A critique of therapeutic trials in Helicobacter pylori-positive functional dyspepsia

Gastroenterology. 1994 May;106(5):1174-83. doi: 10.1016/0016-5085(94)90007-8.


Background/aims: Approximately 50% of patients with functional dyspepsia have Helicobacter pylori infection; it remains controversial whether this infection causes chronic symptoms, but rigorously conducted therapeutic trials should establish whether H. pylori plays a role in functional dyspepsia. The aim here was to determine whether the trials published over the past 10 years were methodologically adequate to establish a role for this infection in functional dyspepsia.

Methods: A broad-based Medline search to identify all treatment trials published between 1984 and 1993 was performed. All functional dyspepsia trials were systematically analyzed for potential design strengths and weaknesses.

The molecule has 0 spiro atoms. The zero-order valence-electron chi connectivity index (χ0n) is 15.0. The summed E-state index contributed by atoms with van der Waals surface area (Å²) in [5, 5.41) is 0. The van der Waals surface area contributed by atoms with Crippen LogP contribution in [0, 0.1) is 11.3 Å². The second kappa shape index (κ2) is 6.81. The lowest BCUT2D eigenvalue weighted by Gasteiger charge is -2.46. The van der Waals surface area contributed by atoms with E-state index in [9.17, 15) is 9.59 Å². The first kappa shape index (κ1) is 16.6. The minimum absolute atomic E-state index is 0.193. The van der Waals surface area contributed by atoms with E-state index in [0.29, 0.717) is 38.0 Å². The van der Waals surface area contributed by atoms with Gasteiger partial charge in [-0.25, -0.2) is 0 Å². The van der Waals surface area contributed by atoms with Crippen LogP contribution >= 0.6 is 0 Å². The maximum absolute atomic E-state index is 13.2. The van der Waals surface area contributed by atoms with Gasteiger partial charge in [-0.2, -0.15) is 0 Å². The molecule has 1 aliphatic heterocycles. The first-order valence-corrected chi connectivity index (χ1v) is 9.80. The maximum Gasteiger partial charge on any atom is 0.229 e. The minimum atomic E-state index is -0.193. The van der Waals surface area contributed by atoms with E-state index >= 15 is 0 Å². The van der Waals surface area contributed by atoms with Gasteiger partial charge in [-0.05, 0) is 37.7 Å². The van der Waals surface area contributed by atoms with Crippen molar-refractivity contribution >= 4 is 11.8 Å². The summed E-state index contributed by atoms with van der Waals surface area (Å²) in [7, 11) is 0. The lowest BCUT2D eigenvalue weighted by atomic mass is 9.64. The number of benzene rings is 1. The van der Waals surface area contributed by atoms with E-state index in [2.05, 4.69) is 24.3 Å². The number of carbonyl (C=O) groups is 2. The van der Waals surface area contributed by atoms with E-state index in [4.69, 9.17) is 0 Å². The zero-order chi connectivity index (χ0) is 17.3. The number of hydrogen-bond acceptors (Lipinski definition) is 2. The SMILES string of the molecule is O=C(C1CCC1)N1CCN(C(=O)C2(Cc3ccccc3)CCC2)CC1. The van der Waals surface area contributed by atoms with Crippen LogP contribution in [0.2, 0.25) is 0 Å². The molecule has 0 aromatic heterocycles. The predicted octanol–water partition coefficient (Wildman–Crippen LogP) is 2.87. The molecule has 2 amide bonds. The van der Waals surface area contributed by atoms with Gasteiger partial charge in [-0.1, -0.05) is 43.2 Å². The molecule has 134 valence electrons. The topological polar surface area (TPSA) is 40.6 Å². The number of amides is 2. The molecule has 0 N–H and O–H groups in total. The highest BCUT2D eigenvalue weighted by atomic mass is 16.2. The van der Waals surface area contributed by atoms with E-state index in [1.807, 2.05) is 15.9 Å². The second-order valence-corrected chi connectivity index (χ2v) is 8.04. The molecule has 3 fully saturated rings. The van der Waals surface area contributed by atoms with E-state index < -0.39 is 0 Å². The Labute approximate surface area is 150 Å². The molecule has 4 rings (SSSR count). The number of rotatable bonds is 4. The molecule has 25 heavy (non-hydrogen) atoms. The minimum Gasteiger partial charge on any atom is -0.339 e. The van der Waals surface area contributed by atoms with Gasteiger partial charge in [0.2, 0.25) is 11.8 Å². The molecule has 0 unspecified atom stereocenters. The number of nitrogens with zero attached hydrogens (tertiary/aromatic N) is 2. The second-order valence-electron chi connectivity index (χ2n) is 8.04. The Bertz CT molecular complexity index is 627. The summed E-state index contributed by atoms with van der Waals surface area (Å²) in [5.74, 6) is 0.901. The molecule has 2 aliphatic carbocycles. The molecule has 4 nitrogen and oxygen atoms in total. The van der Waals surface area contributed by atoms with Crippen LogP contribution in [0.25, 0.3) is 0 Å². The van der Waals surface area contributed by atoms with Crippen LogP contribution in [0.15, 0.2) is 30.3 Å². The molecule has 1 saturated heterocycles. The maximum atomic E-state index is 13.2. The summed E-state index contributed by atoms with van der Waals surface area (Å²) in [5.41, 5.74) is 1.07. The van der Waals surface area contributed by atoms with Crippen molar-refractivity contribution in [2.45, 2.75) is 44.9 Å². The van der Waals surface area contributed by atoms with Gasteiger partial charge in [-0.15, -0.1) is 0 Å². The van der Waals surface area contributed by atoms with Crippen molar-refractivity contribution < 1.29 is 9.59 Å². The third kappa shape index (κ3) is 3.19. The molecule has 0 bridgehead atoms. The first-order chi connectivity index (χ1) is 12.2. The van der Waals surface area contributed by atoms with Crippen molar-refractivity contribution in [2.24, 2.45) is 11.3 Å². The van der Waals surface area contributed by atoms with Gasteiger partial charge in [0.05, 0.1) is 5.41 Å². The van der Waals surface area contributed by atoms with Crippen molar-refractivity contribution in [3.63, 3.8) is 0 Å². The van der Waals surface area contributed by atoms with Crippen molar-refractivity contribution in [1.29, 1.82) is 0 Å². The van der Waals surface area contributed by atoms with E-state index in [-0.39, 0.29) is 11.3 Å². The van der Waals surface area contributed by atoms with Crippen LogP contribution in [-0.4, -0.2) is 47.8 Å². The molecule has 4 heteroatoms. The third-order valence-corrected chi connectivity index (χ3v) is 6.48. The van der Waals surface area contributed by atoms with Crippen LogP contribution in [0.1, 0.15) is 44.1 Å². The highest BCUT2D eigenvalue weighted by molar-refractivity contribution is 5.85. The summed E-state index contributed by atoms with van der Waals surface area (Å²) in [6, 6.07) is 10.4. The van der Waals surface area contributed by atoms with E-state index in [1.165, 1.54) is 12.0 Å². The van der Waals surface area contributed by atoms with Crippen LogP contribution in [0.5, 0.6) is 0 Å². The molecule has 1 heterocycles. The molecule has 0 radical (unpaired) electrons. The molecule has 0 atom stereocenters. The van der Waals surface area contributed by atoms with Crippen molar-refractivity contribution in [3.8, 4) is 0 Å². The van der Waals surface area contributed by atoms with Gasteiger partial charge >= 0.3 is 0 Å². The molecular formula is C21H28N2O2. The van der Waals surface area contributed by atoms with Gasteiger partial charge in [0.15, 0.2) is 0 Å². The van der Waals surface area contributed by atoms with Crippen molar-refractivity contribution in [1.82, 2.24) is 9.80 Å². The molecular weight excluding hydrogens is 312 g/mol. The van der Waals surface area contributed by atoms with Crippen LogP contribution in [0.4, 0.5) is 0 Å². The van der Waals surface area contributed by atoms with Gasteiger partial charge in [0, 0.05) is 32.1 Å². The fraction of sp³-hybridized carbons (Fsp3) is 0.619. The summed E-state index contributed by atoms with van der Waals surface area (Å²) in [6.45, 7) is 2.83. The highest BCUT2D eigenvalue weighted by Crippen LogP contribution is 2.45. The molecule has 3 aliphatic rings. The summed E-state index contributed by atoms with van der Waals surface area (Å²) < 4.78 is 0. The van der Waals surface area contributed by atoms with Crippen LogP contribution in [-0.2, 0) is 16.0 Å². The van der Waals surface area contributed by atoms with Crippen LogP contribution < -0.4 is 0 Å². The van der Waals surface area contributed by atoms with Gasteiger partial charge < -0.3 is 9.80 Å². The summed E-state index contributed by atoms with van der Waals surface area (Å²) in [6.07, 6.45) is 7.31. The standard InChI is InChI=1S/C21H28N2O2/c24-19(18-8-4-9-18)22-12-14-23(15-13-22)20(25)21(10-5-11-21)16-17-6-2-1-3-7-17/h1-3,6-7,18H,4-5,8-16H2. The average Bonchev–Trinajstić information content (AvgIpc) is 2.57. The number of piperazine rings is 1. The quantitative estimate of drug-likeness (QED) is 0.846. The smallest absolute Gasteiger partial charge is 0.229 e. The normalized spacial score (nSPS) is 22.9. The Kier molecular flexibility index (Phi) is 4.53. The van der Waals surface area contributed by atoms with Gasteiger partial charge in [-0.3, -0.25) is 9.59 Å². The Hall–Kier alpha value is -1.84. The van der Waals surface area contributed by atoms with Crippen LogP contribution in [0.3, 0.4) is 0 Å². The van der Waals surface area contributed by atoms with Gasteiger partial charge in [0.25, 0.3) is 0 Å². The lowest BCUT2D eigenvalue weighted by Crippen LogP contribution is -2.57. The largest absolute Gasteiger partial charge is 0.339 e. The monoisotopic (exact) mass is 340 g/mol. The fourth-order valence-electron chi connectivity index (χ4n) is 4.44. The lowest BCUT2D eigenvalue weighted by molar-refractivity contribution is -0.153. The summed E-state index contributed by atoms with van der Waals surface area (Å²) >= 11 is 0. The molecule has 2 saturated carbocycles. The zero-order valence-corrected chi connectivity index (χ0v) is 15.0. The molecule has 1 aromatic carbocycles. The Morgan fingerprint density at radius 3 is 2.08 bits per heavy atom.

Results: Sixteen trials were included; 8 reported that anti-H. pylori therapy was efficacious and 8 failed to detect a statistically significant benefit. However, in all studies one or more serious methodological weakness was identified, including nonrandomized, non-placebo-controlled designs, lack of maintenance of blindness, application of inadequate outcome measures, failure to eradicate infection and follow up patients after therapy, and inadequate study power.

Conclusions: There is a pressing need for well-designed trials in H. pylori-positive dyspepsia, and practical suggestions are provided based on a review of the published literature.

Publication types

  • Review

MeSH terms

  • Anti-Bacterial Agents / standards
  • Anti-Bacterial Agents / therapeutic use
  • Bismuth / standards
  • Bismuth / therapeutic use
  • Clinical Trials as Topic / methods
  • Dyspepsia / drug therapy*
  • Dyspepsia / microbiology
  • Dyspepsia / physiopathology
  • Helicobacter Infections / drug therapy*
  • Helicobacter pylori
  • Humans
  • Patient Compliance
  • Random Allocation


  • Anti-Bacterial Agents
  • Bismuth